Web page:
Planning and realisation of complex intentions in patients with Parkinson’s disease
- 1Department of Gerontopsychology, University of Zurich, Zurich, Switzerland
- 2School of Psychology, University of Aberdeen, Aberdeen, UK
- 3Department of Neurology, University Hospital Charité, Berlin, Germany
- Correspondence to: Dr Matthias Kliegel Institute of Psychology, University of Zürich, Schaffhauserstr 15, CH-8006 Zürich;
- Received 4 August 2004
- Accepted 24 February 2005
- Revised 14 February 2005
Background: There is some evidence that patients with Parkinson’s disease may impaired in prospective memory performance (planning and self initiated realisation of delayed intentions). Little is known about the effect of the disease on distinct phases of prospective memory and the potential mechanisms underlying these effects.
Objective: To investigate intention formation, intention retention, intention initiation, and intention execution of patients with Parkinson’s disease and test for the mediating influence of working memory, inhibition, short term retrospective memory, and divided attention.
Methods: 16 patients with Parkinson’s disease and 16 age and education matched normal controls were given a complex event based prospective memory task which differentiates four phases of prospective remembering. In addition, participants completed tasks assessing potential cognitive mediators.
Results: On the prospective remembering task, Parkinson patients were impaired in the intention formation phase and showed a trend towards impairment in the intention initiation. In contrast, there were no impairments of retrospective intention retention or the fidelity with which the patients executed their previously developed plan. The group effects were related to interindividual differences in working memory span.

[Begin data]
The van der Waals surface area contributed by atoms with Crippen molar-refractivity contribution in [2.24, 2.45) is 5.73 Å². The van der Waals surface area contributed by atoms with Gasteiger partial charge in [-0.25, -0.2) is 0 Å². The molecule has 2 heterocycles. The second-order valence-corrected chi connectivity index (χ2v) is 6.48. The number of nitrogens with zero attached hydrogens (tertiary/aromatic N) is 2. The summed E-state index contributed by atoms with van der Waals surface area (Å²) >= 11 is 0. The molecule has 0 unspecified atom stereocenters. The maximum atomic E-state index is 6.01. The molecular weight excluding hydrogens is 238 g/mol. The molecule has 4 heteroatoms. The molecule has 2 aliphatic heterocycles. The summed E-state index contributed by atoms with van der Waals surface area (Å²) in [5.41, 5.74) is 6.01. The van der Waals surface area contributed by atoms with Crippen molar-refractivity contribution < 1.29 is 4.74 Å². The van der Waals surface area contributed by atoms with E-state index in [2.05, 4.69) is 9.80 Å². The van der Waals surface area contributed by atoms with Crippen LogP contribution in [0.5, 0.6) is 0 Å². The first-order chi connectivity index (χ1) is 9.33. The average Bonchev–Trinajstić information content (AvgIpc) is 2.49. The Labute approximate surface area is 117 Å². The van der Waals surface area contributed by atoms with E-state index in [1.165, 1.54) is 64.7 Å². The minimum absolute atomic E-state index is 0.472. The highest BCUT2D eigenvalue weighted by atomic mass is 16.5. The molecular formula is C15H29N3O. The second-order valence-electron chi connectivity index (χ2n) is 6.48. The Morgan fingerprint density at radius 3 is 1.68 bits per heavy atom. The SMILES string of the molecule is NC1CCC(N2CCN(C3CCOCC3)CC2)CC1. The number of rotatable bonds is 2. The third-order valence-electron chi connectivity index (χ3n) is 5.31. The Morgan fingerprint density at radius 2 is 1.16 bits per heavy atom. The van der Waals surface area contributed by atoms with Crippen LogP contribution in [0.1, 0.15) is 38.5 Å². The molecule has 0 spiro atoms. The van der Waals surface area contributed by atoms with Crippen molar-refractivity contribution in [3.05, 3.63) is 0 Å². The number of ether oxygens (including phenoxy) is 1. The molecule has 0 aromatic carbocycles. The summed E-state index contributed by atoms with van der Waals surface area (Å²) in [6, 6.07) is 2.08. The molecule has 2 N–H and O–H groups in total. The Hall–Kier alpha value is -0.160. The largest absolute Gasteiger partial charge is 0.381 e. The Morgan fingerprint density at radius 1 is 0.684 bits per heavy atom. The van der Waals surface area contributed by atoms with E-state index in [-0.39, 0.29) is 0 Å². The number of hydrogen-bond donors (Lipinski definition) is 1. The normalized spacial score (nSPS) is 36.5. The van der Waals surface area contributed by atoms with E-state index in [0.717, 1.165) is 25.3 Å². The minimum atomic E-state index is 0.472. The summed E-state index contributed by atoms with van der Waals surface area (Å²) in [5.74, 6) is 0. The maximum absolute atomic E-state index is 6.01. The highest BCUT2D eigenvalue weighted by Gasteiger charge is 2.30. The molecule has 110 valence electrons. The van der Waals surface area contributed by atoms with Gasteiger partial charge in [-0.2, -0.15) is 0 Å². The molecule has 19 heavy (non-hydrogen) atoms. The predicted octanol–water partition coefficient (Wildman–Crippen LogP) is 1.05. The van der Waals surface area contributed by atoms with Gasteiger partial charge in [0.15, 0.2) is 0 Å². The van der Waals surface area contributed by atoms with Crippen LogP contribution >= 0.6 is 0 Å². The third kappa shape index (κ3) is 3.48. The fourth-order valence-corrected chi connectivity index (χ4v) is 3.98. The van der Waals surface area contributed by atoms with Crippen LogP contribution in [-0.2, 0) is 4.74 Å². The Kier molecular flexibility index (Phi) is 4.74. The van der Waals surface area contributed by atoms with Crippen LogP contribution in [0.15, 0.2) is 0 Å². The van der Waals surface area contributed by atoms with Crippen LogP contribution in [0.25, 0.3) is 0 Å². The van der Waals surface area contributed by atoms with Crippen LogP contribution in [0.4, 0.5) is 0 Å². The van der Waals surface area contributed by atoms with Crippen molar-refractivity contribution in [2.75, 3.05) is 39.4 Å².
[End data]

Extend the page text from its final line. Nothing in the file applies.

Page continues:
Conclusions: The results suggest that the planning phase of prospective remembering is specifically impaired in Parkinson’s disease, and that the impairment is related to working memory deficit. In contrast, even when complex intentions have to be remembered, the retrospective storage of intentions to be performed is not impaired.
↵* To control for medication effects a 12 hour washout phase for antiparkinsonian drugs was chosen. Although this is in line with current standards and comparable studies2324 a longstanding influence of drug treatment cannot be completely ruled out. However, given the increase of motor symptoms associated with an ongoing off-medication phase, longer withdrawal times might not have been tolerable for patients and it was assumed they would substantially reduce the patients’ compliance.
† We decided to apply analysis of covariance (ANCOVA) in order to address directly the issue of potential mediators for obtained group differences in the ANOVAs. Using simple correlation analyses, partial correlations, or multiple regression analyses, respectively, as done in previous work22 did not change the results.
Competing interests: none declared